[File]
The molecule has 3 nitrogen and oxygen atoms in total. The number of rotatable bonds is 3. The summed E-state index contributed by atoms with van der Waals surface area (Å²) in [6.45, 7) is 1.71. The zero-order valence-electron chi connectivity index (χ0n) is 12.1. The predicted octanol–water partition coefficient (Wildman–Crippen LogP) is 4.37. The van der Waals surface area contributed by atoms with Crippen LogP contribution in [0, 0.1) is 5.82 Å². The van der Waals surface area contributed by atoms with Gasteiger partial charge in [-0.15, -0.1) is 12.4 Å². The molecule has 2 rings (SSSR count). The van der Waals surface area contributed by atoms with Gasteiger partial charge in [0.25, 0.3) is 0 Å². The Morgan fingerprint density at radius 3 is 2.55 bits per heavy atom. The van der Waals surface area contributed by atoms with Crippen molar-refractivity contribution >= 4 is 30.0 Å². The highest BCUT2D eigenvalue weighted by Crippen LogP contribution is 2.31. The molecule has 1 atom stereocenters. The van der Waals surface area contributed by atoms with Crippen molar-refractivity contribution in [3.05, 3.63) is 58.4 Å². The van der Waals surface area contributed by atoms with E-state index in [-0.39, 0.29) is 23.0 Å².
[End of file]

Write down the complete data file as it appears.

The molecule has 3 nitrogen and oxygen atoms in total. The number of rotatable bonds is 3. The summed E-state index contributed by atoms with van der Waals surface area (Å²) in [6.45, 7) is 1.71. The zero-order valence-electron chi connectivity index (χ0n) is 12.1. The predicted octanol–water partition coefficient (Wildman–Crippen LogP) is 4.37. The van der Waals surface area contributed by atoms with Crippen LogP contribution in [0, 0.1) is 5.82 Å². The van der Waals surface area contributed by atoms with Gasteiger partial charge in [-0.15, -0.1) is 12.4 Å². The molecule has 2 rings (SSSR count). The van der Waals surface area contributed by atoms with Gasteiger partial charge in [0.25, 0.3) is 0 Å². The Morgan fingerprint density at radius 3 is 2.55 bits per heavy atom. The van der Waals surface area contributed by atoms with Crippen molar-refractivity contribution >= 4 is 30.0 Å². The highest BCUT2D eigenvalue weighted by Crippen LogP contribution is 2.31. The molecule has 1 atom stereocenters. The van der Waals surface area contributed by atoms with Crippen molar-refractivity contribution in [3.05, 3.63) is 58.4 Å². The van der Waals surface area contributed by atoms with E-state index in [-0.39, 0.29) is 23.0 Å².